The love that comes first

May 10, 2015 – 6th Sunday of Easter

Acts 10:25-26,34-35,44-48
1 John 4:7-10
John 15:9-17
Fr Fernando Torres, CMF
Claretian Publications

Today’s gospel goes straight to the heart of the Christian life. It speaks to us about the commandment, the only commandment: that we love one another. Could love be truly a commandment, a law, an order? Can anyone order us to love? In truth, love is something that comes from the inside, not from an order received from someone else. In the army, orders are given and executed. The same happens at work. But no one can order what we should feel for those around us.

That is something different. Jesus knows that is something different. Jesus has experienced the love of God. Moreover, he has experienced that God is love. His presence in our world is the concrete sign of that love of God for each one of us. That love is what gives us life. The love of God created this world and keeps it in existence despite the many abuses we commit against it and against one another.

This is the reason Jesus speaks about the commandment of love. Because God loved us first. Because we are creatures of love. Love, as the second reading tells us, does not spring from ourselves, but from God. God is the origin of love, of that vital spring without which we cannot live. There is no way to place barriers to that love that comes from God. There are no Jews or pagans for God. That is the surprise in reserve for the Jews in the reading of the Acts of the Apostles today. God goes beyond norms and traditions. His love is stronger than any human law. God gives himself to each and every one.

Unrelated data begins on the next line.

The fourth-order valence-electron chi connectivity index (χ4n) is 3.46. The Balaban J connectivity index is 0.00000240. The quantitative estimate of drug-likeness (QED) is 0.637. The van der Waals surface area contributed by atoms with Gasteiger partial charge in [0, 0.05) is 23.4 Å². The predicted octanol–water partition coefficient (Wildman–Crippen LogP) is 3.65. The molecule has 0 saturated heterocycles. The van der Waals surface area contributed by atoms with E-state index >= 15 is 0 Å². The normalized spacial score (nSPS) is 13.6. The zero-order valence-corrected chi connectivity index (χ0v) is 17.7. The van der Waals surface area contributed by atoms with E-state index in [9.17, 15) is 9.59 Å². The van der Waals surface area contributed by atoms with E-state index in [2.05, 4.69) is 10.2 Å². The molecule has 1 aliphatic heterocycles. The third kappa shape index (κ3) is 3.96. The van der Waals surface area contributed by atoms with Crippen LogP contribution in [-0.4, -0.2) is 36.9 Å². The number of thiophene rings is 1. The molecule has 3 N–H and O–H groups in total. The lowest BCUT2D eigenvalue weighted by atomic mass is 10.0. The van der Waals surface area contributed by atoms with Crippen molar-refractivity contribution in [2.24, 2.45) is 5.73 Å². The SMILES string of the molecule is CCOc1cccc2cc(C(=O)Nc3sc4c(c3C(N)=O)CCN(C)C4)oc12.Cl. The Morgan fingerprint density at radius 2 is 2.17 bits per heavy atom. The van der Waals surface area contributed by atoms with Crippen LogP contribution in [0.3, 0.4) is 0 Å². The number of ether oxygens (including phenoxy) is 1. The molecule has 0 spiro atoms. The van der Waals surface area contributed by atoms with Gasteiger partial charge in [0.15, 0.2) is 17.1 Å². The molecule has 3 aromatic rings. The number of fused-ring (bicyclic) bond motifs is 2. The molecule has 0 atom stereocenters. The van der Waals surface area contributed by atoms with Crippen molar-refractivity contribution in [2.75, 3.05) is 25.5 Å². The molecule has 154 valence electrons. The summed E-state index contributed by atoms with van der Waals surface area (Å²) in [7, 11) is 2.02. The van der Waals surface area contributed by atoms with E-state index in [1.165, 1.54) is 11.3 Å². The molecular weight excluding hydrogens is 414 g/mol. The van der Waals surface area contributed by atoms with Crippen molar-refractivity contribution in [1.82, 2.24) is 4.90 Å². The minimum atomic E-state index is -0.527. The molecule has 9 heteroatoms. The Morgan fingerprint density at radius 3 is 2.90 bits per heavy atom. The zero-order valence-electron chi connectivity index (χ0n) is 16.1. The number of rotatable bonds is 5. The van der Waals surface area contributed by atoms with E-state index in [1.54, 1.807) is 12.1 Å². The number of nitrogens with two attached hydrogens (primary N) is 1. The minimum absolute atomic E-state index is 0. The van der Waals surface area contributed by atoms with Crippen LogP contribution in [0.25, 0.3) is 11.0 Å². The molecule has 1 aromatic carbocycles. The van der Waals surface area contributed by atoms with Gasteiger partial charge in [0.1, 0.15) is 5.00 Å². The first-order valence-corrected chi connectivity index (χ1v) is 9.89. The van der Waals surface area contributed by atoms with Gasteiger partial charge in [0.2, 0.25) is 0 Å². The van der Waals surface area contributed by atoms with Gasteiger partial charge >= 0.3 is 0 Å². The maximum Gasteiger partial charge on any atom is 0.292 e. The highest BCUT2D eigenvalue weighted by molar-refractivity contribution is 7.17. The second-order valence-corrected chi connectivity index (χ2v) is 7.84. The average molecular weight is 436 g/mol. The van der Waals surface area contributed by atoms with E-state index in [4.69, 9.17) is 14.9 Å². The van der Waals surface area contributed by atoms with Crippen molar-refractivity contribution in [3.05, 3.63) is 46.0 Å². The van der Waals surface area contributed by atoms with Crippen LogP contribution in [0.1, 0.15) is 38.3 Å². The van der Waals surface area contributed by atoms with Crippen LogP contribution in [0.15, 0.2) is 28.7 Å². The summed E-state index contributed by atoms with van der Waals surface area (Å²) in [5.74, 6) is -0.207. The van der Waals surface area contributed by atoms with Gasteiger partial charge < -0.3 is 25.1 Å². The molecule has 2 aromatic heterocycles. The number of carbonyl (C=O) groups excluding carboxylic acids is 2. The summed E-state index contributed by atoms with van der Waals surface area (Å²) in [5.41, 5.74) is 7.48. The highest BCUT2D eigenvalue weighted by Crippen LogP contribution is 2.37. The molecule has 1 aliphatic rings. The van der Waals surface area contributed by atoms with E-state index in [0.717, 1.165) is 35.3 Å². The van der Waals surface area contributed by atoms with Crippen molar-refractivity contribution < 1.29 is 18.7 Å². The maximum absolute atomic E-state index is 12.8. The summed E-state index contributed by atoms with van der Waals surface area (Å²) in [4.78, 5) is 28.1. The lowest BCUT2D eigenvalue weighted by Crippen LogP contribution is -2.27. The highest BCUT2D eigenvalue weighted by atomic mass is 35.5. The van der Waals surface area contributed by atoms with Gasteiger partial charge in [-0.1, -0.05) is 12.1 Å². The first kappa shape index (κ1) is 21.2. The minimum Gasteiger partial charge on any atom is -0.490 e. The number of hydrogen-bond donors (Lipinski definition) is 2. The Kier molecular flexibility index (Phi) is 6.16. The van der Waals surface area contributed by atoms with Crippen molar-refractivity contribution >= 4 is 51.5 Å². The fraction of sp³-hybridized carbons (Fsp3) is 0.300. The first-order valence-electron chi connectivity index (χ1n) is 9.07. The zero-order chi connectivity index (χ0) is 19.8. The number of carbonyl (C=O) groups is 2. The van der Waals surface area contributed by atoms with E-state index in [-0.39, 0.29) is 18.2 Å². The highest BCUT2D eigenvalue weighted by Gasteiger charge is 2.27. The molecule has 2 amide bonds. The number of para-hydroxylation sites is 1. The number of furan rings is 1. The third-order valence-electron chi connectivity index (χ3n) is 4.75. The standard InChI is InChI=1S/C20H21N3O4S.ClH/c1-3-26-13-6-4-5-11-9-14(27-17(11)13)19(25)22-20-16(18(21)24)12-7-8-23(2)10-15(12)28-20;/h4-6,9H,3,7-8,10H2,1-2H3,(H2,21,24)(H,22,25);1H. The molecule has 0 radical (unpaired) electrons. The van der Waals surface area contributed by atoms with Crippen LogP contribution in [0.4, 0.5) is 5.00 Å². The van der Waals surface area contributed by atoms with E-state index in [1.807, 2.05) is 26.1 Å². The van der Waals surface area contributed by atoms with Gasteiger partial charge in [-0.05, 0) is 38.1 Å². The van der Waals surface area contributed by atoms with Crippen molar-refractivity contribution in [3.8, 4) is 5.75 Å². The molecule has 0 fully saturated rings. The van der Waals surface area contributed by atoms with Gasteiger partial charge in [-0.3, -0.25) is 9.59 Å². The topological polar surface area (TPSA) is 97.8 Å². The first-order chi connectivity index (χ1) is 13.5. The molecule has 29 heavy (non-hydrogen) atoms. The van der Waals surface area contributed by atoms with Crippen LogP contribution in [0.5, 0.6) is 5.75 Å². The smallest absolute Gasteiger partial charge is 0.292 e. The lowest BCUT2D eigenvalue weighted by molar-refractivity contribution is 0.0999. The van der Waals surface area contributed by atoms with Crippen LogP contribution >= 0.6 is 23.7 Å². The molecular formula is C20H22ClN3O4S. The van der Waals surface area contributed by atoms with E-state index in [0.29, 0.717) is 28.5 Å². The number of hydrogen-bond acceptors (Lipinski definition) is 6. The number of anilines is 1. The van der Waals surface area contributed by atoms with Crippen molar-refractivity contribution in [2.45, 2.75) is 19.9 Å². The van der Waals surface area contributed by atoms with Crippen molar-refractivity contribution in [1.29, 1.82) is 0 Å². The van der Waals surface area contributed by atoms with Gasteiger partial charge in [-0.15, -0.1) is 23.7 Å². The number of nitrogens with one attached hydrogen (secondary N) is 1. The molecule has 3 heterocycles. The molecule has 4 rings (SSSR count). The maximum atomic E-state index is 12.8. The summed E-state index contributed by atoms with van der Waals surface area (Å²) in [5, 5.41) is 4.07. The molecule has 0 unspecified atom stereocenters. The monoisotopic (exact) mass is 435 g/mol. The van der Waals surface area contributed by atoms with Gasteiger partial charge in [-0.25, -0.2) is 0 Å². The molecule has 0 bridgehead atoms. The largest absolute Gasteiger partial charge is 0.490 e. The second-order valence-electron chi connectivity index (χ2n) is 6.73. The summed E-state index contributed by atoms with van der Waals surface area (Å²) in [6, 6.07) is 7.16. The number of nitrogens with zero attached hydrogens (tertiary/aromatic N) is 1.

Today’s readings speak to us about the commandment of love. But in reality they invite us to look at the love with which God loves us and cares for us. It is out of that experience that our own love will spring forth; our capacity to love and to give life to those around us. This could be compared with trying to convince someone that not attending Mass on Sundays is a sin. It is far better to invite that person to come to our community, to help that person enjoy the celebration of the Mass with the songs and our community, and the encounter with Jesus. If that happens, he or she is likely to come back. However, if we threaten them with sin and damnation, they are likely to never come back.

Something similar happens with love: no one will love under the threat of a fine or punishment. But they are likely to love if they have felt loved and respected by those around them. Today it belongs to us to make those who live with us know the love with which God loves them. That is what being Christians is all about.

For reflection
-How do you know that God loves me? Why? What concrete and practical signs of that love do you have?
-How can the love you receive from those around you be the best sign of the love of God?
-How do you transmit that love of God to those who are around you?

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